Although customer satisfaction is important in the medical field, it’s not the only thing that counts. I’ve had patients leave my practice solely because I told them things they didn’t want to hear, such as they needed to stop smoking, cut back on alcohol, exercise more, and lose weight.  I try to do it compassionately and offer them help, but it doesn’t necessarily make patients want to give you a good score.

What’s makes the system worse, is that when comparing scores, it’s graded on a curve. By definition, no matter how good doctors are, there will always be some that are on the high end of the curve, and some on the low end. This in turn is used to save money by paying the people lower on the curve less.

Sochi TimesLook at the charts above. The one on the left represents 47 individuals who were rated on something, showing their percentile rank, ranging from zero to the 100th percentile. Clearly there is a wide range in how well they did.

What about the chart on the right? Those are the same individuals showing the time in seconds they spent completing the task. There is less than a one second difference between the top 12 people. There is less than a two second difference between the person at the 49th percentile, and the one at the 85th percentile. So it should be easy to move up the percentile ranking, shouldn’t it?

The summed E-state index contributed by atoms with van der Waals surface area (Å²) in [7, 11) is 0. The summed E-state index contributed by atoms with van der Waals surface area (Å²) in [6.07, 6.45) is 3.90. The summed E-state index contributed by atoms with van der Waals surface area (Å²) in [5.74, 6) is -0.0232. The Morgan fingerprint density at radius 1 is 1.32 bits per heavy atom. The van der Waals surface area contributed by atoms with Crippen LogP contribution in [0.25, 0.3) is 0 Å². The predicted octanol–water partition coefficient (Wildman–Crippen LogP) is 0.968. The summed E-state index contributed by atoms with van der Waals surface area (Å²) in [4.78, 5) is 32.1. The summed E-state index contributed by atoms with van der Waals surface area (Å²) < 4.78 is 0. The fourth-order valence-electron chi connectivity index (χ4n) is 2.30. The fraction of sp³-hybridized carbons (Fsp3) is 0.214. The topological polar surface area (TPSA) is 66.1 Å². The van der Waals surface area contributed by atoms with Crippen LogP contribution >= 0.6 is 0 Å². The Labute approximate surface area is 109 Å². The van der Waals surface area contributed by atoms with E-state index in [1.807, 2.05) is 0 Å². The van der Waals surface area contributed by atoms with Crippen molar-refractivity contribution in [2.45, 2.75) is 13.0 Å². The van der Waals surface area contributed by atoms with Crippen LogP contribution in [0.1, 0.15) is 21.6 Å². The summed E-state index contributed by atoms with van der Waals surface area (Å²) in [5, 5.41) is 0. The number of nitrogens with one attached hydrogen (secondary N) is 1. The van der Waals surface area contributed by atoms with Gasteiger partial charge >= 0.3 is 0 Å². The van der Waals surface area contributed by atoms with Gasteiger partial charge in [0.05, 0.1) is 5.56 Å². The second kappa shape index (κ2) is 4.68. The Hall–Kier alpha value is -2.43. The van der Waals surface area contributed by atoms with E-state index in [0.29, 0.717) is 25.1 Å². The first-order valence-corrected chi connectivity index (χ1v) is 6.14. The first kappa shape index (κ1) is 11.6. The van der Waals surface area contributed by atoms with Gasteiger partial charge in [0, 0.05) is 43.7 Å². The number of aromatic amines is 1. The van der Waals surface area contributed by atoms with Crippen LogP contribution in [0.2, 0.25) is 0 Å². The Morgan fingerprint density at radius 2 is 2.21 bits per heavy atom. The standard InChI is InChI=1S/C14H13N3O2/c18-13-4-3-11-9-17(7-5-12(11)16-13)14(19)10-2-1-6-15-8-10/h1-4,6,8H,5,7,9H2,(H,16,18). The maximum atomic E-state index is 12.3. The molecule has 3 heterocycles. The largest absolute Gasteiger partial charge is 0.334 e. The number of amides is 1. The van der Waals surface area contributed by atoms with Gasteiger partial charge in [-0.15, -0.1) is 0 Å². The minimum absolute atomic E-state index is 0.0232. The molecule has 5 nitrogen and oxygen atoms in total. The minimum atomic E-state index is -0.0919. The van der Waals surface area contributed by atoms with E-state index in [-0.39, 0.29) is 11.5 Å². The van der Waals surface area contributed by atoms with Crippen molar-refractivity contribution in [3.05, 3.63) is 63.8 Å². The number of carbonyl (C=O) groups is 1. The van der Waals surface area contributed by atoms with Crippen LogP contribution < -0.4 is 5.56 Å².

What do these graphs represent? The results of the 2014 Olympics Alpine Skiing Downhill Men’s Final in Sochi.

What’s the point? Percentile rankings are not a good measure of excellence when the differences are small. In the Olympics we care who is number one, but patients want excellent care, and don’t distinguish between different doctors or institutions if they need a magnifying glass to see the difference. We all have room to improve, but it’s demoralizing to be told one is in the 20th percentile. I’d much rather be told I was only 6 seconds behind the winner.

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January Resolutions